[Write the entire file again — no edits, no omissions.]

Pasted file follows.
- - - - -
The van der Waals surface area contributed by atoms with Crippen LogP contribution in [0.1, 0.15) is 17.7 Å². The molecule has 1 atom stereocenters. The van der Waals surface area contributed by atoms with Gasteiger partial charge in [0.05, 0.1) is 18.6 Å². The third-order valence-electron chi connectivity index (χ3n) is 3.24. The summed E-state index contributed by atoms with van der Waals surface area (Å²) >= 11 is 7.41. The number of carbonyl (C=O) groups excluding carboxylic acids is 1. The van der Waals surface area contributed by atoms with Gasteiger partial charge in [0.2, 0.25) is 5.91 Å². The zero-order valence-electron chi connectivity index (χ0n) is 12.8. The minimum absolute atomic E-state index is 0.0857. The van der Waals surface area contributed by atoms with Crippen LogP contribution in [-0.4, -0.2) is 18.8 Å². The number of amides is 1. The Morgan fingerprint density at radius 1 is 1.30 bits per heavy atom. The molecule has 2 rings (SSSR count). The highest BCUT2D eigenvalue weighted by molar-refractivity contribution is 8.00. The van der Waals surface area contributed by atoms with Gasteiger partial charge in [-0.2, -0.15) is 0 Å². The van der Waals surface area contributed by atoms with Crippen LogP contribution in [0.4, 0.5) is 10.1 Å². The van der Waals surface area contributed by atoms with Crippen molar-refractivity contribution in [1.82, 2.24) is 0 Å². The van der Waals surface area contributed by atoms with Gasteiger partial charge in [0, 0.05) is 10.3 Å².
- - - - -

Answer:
The van der Waals surface area contributed by atoms with Crippen LogP contribution in [0.1, 0.15) is 17.7 Å². The molecule has 1 atom stereocenters. The van der Waals surface area contributed by atoms with Gasteiger partial charge in [0.05, 0.1) is 18.6 Å². The third-order valence-electron chi connectivity index (χ3n) is 3.24. The summed E-state index contributed by atoms with van der Waals surface area (Å²) >= 11 is 7.41. The number of carbonyl (C=O) groups excluding carboxylic acids is 1. The van der Waals surface area contributed by atoms with Gasteiger partial charge in [0.2, 0.25) is 5.91 Å². The zero-order valence-electron chi connectivity index (χ0n) is 12.8. The minimum absolute atomic E-state index is 0.0857. The van der Waals surface area contributed by atoms with Crippen LogP contribution in [-0.4, -0.2) is 18.8 Å². The number of amides is 1. The Morgan fingerprint density at radius 1 is 1.30 bits per heavy atom. The molecule has 2 rings (SSSR count). The highest BCUT2D eigenvalue weighted by molar-refractivity contribution is 8.00. The van der Waals surface area contributed by atoms with Gasteiger partial charge in [-0.2, -0.15) is 0 Å². The van der Waals surface area contributed by atoms with Crippen LogP contribution in [0.4, 0.5) is 10.1 Å². The van der Waals surface area contributed by atoms with Crippen molar-refractivity contribution in [1.82, 2.24) is 0 Å². The van der Waals surface area contributed by atoms with Gasteiger partial charge in [0, 0.05) is 10.3 Å².